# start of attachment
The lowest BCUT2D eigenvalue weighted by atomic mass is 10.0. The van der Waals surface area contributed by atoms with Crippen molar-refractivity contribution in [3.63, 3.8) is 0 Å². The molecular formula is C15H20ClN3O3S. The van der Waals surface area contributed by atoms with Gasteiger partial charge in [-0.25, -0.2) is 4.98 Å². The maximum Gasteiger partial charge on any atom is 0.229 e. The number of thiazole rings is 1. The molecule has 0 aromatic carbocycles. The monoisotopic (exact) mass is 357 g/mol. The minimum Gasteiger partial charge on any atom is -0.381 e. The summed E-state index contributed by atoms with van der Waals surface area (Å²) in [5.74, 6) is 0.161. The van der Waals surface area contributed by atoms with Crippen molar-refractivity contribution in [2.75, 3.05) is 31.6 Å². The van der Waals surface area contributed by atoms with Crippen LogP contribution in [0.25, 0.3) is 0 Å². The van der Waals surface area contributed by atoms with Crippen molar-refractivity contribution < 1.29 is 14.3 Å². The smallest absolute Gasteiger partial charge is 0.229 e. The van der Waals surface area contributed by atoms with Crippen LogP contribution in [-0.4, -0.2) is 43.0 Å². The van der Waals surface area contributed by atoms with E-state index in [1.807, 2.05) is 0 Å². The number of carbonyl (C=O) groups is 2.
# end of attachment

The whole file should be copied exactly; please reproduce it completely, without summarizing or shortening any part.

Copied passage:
The lowest BCUT2D eigenvalue weighted by atomic mass is 10.0. The van der Waals surface area contributed by atoms with Crippen molar-refractivity contribution in [3.63, 3.8) is 0 Å². The molecular formula is C15H20ClN3O3S. The van der Waals surface area contributed by atoms with Gasteiger partial charge in [-0.25, -0.2) is 4.98 Å². The maximum Gasteiger partial charge on any atom is 0.229 e. The number of thiazole rings is 1. The molecule has 0 aromatic carbocycles. The monoisotopic (exact) mass is 357 g/mol. The minimum Gasteiger partial charge on any atom is -0.381 e. The summed E-state index contributed by atoms with van der Waals surface area (Å²) in [5.74, 6) is 0.161. The van der Waals surface area contributed by atoms with Crippen molar-refractivity contribution in [2.75, 3.05) is 31.6 Å². The van der Waals surface area contributed by atoms with Crippen LogP contribution in [0.25, 0.3) is 0 Å². The van der Waals surface area contributed by atoms with Crippen molar-refractivity contribution < 1.29 is 14.3 Å². The smallest absolute Gasteiger partial charge is 0.229 e. The van der Waals surface area contributed by atoms with Crippen LogP contribution in [-0.4, -0.2) is 43.0 Å². The van der Waals surface area contributed by atoms with E-state index in [1.807, 2.05) is 0 Å². The number of carbonyl (C=O) groups is 2.